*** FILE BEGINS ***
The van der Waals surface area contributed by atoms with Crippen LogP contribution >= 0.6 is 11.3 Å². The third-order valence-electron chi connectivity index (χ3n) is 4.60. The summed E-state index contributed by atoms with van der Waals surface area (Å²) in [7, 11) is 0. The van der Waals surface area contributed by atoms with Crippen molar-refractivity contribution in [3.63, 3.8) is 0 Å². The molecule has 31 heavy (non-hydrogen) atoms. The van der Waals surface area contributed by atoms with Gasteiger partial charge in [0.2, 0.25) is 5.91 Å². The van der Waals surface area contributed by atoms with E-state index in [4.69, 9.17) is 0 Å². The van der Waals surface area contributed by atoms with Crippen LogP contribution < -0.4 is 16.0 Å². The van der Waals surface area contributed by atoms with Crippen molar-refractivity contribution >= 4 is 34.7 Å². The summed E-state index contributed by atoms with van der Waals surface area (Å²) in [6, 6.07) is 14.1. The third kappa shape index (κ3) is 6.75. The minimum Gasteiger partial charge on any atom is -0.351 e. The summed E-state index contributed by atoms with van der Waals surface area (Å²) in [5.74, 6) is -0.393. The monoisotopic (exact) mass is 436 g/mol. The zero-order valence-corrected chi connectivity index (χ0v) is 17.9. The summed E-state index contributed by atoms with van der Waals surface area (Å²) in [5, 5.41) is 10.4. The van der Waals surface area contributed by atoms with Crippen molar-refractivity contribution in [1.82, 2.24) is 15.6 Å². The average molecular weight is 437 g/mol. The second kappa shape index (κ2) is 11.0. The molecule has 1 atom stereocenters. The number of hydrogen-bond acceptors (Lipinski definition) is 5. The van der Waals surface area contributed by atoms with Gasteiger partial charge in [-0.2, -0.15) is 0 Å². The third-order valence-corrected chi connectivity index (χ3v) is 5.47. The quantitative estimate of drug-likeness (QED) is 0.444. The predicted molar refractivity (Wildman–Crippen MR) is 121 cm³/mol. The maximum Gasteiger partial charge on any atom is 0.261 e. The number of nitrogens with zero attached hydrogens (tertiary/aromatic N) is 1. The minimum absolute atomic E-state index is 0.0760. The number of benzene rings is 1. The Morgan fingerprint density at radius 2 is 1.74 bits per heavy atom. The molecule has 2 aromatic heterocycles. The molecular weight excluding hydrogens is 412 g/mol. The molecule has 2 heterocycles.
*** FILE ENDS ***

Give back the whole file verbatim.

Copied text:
The van der Waals surface area contributed by atoms with Crippen LogP contribution >= 0.6 is 11.3 Å². The third-order valence-electron chi connectivity index (χ3n) is 4.60. The summed E-state index contributed by atoms with van der Waals surface area (Å²) in [7, 11) is 0. The van der Waals surface area contributed by atoms with Crippen molar-refractivity contribution in [3.63, 3.8) is 0 Å². The molecule has 31 heavy (non-hydrogen) atoms. The van der Waals surface area contributed by atoms with Gasteiger partial charge in [0.2, 0.25) is 5.91 Å². The van der Waals surface area contributed by atoms with E-state index in [4.69, 9.17) is 0 Å². The van der Waals surface area contributed by atoms with Crippen LogP contribution < -0.4 is 16.0 Å². The van der Waals surface area contributed by atoms with Crippen molar-refractivity contribution >= 4 is 34.7 Å². The summed E-state index contributed by atoms with van der Waals surface area (Å²) in [6, 6.07) is 14.1. The third kappa shape index (κ3) is 6.75. The minimum Gasteiger partial charge on any atom is -0.351 e. The summed E-state index contributed by atoms with van der Waals surface area (Å²) in [5.74, 6) is -0.393. The monoisotopic (exact) mass is 436 g/mol. The zero-order valence-corrected chi connectivity index (χ0v) is 17.9. The summed E-state index contributed by atoms with van der Waals surface area (Å²) in [5, 5.41) is 10.4. The van der Waals surface area contributed by atoms with Crippen molar-refractivity contribution in [1.82, 2.24) is 15.6 Å². The average molecular weight is 437 g/mol. The second kappa shape index (κ2) is 11.0. The molecule has 1 atom stereocenters. The number of hydrogen-bond acceptors (Lipinski definition) is 5. The van der Waals surface area contributed by atoms with Gasteiger partial charge in [-0.2, -0.15) is 0 Å². The third-order valence-corrected chi connectivity index (χ3v) is 5.47. The quantitative estimate of drug-likeness (QED) is 0.444. The predicted molar refractivity (Wildman–Crippen MR) is 121 cm³/mol. The maximum Gasteiger partial charge on any atom is 0.261 e. The number of nitrogens with zero attached hydrogens (tertiary/aromatic N) is 1. The minimum absolute atomic E-state index is 0.0760. The number of benzene rings is 1. The Morgan fingerprint density at radius 2 is 1.74 bits per heavy atom. The molecule has 2 aromatic heterocycles. The molecular weight excluding hydrogens is 412 g/mol. The molecule has 2 heterocycles.